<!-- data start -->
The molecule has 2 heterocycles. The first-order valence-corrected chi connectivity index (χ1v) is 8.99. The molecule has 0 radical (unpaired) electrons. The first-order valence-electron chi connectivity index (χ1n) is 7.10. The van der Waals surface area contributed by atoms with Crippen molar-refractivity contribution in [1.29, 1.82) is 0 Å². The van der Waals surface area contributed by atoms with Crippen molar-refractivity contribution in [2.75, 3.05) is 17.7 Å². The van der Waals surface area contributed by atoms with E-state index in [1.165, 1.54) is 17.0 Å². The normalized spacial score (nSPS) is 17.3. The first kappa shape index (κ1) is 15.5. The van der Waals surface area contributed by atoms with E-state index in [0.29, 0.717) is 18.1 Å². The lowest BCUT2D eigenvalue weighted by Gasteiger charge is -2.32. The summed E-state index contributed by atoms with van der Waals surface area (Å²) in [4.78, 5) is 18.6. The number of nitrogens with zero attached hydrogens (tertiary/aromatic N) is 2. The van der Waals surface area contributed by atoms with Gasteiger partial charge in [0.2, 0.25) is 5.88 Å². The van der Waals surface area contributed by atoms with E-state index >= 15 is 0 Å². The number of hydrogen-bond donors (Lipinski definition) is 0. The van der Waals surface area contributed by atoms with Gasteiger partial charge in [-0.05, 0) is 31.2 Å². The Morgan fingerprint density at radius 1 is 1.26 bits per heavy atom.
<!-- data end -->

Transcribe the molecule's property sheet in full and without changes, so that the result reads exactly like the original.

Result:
The molecule has 2 heterocycles. The first-order valence-corrected chi connectivity index (χ1v) is 8.99. The molecule has 0 radical (unpaired) electrons. The first-order valence-electron chi connectivity index (χ1n) is 7.10. The van der Waals surface area contributed by atoms with Crippen molar-refractivity contribution in [1.29, 1.82) is 0 Å². The van der Waals surface area contributed by atoms with Crippen molar-refractivity contribution in [2.75, 3.05) is 17.7 Å². The van der Waals surface area contributed by atoms with E-state index in [1.165, 1.54) is 17.0 Å². The normalized spacial score (nSPS) is 17.3. The first kappa shape index (κ1) is 15.5. The van der Waals surface area contributed by atoms with E-state index in [0.29, 0.717) is 18.1 Å². The lowest BCUT2D eigenvalue weighted by Gasteiger charge is -2.32. The summed E-state index contributed by atoms with van der Waals surface area (Å²) in [4.78, 5) is 18.6. The number of nitrogens with zero attached hydrogens (tertiary/aromatic N) is 2. The van der Waals surface area contributed by atoms with Gasteiger partial charge in [0.2, 0.25) is 5.88 Å². The van der Waals surface area contributed by atoms with E-state index >= 15 is 0 Å². The number of hydrogen-bond donors (Lipinski definition) is 0. The van der Waals surface area contributed by atoms with Gasteiger partial charge in [-0.05, 0) is 31.2 Å². The Morgan fingerprint density at radius 1 is 1.26 bits per heavy atom.